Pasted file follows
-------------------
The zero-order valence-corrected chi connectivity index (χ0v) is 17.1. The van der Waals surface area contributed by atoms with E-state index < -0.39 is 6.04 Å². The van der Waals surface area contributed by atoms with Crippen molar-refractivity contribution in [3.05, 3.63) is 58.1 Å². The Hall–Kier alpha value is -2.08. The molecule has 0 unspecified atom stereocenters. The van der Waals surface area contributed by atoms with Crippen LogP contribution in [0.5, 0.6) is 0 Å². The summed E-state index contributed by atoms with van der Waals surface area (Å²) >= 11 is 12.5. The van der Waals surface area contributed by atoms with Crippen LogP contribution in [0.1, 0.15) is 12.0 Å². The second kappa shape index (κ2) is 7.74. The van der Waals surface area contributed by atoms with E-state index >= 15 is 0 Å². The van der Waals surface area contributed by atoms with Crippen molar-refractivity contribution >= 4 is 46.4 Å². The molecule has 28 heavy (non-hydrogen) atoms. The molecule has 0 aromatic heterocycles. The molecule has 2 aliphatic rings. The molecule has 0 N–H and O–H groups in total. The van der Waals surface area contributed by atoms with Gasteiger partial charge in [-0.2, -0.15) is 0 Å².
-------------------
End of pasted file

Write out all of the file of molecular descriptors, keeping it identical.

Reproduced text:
The zero-order valence-corrected chi connectivity index (χ0v) is 17.1. The van der Waals surface area contributed by atoms with E-state index < -0.39 is 6.04 Å². The van der Waals surface area contributed by atoms with Crippen molar-refractivity contribution in [3.05, 3.63) is 58.1 Å². The Hall–Kier alpha value is -2.08. The molecule has 0 unspecified atom stereocenters. The van der Waals surface area contributed by atoms with Crippen LogP contribution in [0.5, 0.6) is 0 Å². The summed E-state index contributed by atoms with van der Waals surface area (Å²) >= 11 is 12.5. The van der Waals surface area contributed by atoms with Crippen LogP contribution in [0.1, 0.15) is 12.0 Å². The second kappa shape index (κ2) is 7.74. The van der Waals surface area contributed by atoms with E-state index >= 15 is 0 Å². The van der Waals surface area contributed by atoms with Crippen molar-refractivity contribution >= 4 is 46.4 Å². The molecule has 28 heavy (non-hydrogen) atoms. The molecule has 0 aromatic heterocycles. The molecule has 2 aliphatic rings. The molecule has 0 N–H and O–H groups in total. The van der Waals surface area contributed by atoms with Gasteiger partial charge in [-0.2, -0.15) is 0 Å².